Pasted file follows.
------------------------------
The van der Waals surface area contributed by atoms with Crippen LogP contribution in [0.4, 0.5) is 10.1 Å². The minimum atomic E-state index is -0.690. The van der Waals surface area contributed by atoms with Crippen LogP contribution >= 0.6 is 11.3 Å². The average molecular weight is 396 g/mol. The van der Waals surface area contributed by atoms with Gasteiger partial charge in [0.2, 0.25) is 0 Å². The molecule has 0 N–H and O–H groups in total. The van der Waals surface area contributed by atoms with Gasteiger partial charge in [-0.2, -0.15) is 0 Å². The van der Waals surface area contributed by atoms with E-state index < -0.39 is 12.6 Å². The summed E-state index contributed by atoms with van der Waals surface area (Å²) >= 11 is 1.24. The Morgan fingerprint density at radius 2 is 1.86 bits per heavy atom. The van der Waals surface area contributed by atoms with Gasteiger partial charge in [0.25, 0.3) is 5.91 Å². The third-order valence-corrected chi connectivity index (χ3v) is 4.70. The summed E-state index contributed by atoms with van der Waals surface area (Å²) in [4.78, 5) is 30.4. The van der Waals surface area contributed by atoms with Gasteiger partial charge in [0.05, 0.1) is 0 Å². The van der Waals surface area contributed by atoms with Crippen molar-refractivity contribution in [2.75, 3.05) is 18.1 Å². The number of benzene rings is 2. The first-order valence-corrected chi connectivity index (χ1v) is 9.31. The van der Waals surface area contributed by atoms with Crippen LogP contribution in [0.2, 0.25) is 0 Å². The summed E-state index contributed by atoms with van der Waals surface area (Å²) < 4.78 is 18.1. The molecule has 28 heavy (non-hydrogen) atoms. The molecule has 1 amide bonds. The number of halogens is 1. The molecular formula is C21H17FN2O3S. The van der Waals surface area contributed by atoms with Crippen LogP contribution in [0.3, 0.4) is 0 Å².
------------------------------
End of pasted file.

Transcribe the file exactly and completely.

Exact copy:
The van der Waals surface area contributed by atoms with Crippen LogP contribution in [0.4, 0.5) is 10.1 Å². The minimum atomic E-state index is -0.690. The van der Waals surface area contributed by atoms with Crippen LogP contribution >= 0.6 is 11.3 Å². The average molecular weight is 396 g/mol. The van der Waals surface area contributed by atoms with Gasteiger partial charge in [0.2, 0.25) is 0 Å². The molecule has 0 N–H and O–H groups in total. The van der Waals surface area contributed by atoms with Gasteiger partial charge in [-0.2, -0.15) is 0 Å². The van der Waals surface area contributed by atoms with E-state index < -0.39 is 12.6 Å². The summed E-state index contributed by atoms with van der Waals surface area (Å²) >= 11 is 1.24. The Morgan fingerprint density at radius 2 is 1.86 bits per heavy atom. The van der Waals surface area contributed by atoms with Gasteiger partial charge in [0.25, 0.3) is 5.91 Å². The third-order valence-corrected chi connectivity index (χ3v) is 4.70. The summed E-state index contributed by atoms with van der Waals surface area (Å²) in [4.78, 5) is 30.4. The van der Waals surface area contributed by atoms with Gasteiger partial charge in [0.05, 0.1) is 0 Å². The van der Waals surface area contributed by atoms with Crippen molar-refractivity contribution in [2.75, 3.05) is 18.1 Å². The number of benzene rings is 2. The first-order valence-corrected chi connectivity index (χ1v) is 9.31. The van der Waals surface area contributed by atoms with Crippen LogP contribution in [0.2, 0.25) is 0 Å². The summed E-state index contributed by atoms with van der Waals surface area (Å²) < 4.78 is 18.1. The molecule has 28 heavy (non-hydrogen) atoms. The molecule has 1 amide bonds. The number of halogens is 1. The molecular formula is C21H17FN2O3S. The van der Waals surface area contributed by atoms with Crippen LogP contribution in [0.3, 0.4) is 0 Å².